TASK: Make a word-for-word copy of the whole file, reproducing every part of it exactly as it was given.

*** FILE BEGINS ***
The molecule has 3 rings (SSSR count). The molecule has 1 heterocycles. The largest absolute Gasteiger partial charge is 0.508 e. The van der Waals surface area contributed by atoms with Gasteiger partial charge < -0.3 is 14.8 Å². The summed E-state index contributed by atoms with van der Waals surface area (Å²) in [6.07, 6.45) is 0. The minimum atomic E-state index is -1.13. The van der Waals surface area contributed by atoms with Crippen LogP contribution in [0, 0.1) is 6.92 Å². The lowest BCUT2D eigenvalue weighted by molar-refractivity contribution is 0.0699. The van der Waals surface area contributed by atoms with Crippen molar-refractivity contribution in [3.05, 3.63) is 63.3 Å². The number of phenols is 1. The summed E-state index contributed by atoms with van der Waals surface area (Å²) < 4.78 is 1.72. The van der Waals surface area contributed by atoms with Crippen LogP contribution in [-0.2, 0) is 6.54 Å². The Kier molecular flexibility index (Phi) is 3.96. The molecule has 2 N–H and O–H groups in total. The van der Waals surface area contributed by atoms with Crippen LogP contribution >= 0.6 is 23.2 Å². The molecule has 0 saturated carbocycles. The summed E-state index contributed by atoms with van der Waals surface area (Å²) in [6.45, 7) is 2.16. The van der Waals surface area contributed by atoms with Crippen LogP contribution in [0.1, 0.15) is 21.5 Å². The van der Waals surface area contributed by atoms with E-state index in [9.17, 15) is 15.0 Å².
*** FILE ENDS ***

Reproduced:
The molecule has 3 rings (SSSR count). The molecule has 1 heterocycles. The largest absolute Gasteiger partial charge is 0.508 e. The van der Waals surface area contributed by atoms with Gasteiger partial charge < -0.3 is 14.8 Å². The summed E-state index contributed by atoms with van der Waals surface area (Å²) in [6.07, 6.45) is 0. The minimum atomic E-state index is -1.13. The van der Waals surface area contributed by atoms with Crippen LogP contribution in [0, 0.1) is 6.92 Å². The lowest BCUT2D eigenvalue weighted by molar-refractivity contribution is 0.0699. The van der Waals surface area contributed by atoms with Crippen molar-refractivity contribution in [3.05, 3.63) is 63.3 Å². The number of phenols is 1. The summed E-state index contributed by atoms with van der Waals surface area (Å²) < 4.78 is 1.72. The van der Waals surface area contributed by atoms with Crippen LogP contribution in [-0.2, 0) is 6.54 Å². The Kier molecular flexibility index (Phi) is 3.96. The molecule has 2 N–H and O–H groups in total. The van der Waals surface area contributed by atoms with Crippen LogP contribution >= 0.6 is 23.2 Å². The molecule has 0 saturated carbocycles. The summed E-state index contributed by atoms with van der Waals surface area (Å²) in [6.45, 7) is 2.16. The van der Waals surface area contributed by atoms with Crippen LogP contribution in [0.1, 0.15) is 21.5 Å². The van der Waals surface area contributed by atoms with E-state index in [9.17, 15) is 15.0 Å².